Here’s a quick guide on how to track an email to its original location by figuring out the email’s IP address and looking it up. I have found this to be quite useful on many occasions for verification purposes since I receive lots of suspicious emails daily due to my blog. Tracking the IP address of an email sender does require looking at some technical details, so be ready to dig your heels in!
There are basically two steps involved in the process of tracking an email: find the IP address in the email header section and then look up the location of the IP address. It’s worth noting that you usually won’t be able to get the exact location of the actual person who sent the email. For example, if someone in Germany sends you an email using Gmail, the last IP address in the header section will probably be the public IP address assigned to that user from the ISP, which will give you the location of the user ranging from within a mile all the way to the city or region level.
The reason for the wide range is that the IP address that an ISP assigns to a particular user is normally dynamic. This means that the IP address they had when the email was sent may now be assigned to a different user in the region. This is the main reason why you might get a wide geographic area when looking up the location of the IP address.
However, depending on what device people are using to send emails when using Gmail or another online email service, the last IP address might just be the IP address of Google or Yahoo or Hotmail servers, so keep that in mind too.
Another scenario where you might not get any useful info is if the email was sent from a server on a hosting company data center. For example, whenever I get an email from Boxee, the originating IP address is from SoftLayer, which is a big server hosting company. That’s because the email was probably created and sent from the server itself.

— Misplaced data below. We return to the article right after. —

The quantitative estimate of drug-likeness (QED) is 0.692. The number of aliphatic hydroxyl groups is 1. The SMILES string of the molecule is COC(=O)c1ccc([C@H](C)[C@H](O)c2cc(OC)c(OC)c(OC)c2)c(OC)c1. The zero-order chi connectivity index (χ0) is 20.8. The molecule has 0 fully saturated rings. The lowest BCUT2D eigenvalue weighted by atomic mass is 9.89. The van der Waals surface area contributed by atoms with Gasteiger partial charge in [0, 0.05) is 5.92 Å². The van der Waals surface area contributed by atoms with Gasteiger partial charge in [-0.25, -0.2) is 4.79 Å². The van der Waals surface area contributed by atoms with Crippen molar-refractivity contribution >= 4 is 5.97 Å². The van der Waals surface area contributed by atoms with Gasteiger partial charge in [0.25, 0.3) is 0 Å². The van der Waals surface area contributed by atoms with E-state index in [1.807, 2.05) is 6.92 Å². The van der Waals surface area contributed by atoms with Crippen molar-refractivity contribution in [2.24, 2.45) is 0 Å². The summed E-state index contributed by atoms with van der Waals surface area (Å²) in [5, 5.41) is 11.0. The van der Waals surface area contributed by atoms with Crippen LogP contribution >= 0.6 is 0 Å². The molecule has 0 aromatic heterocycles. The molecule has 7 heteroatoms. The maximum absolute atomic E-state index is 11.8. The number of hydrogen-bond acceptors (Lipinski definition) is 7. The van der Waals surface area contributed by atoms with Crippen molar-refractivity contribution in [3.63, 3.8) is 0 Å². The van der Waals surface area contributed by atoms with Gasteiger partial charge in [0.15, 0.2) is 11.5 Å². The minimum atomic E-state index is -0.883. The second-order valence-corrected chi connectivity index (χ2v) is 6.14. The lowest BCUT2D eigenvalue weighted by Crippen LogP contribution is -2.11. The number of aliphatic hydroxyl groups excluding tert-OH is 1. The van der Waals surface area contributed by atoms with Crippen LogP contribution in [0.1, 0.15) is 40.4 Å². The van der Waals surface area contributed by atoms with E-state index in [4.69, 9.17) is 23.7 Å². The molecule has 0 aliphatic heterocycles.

Find the IP Address for an Email in GMail, Yahoo Mail, and Outlook
Let’s go ahead and take a look at how you would find the IP address in the email header for Google, Yahoo and Outlook since those are the most popular email clients. If you’re using a different email client, just Google how to view email header info. Then come back and read the rest of this post.
1. Log into your Gmail account and open the email in question.
2. Click on the down arrow that’s to the right of the Reply arrow. Choose Show Original from the list.
Now here is the technical part that I was telling you about earlier! You need to look for the lines of text that start with “Received: from“. It might be easier to simply press Cntrl + F and perform a search for that phase. You’ll notice that there are several Received From’s in the message header. This is because the message header contains the IP addresses of all of servers involved in routing that email to you.
To find the first computer that originally sent the email, you’ll have to find the Received From that’s farthest DOWN. As you can see from the above image, the first one is from a computer with a private IP address of 192.168.1.13 and with the public IP address 18.104.22.168. Then it was routed to my ISP’s server at lightspeed.rcsntx.sbcglobal.net, which is basically AT&T U-verse and so on and so forth till it got to your email server. Don’t worry, I don’t happen to know off the top of my head that sbcglobal is AT&T U-verse! The tool that I mention below to lookup an IP address gives you the organization name.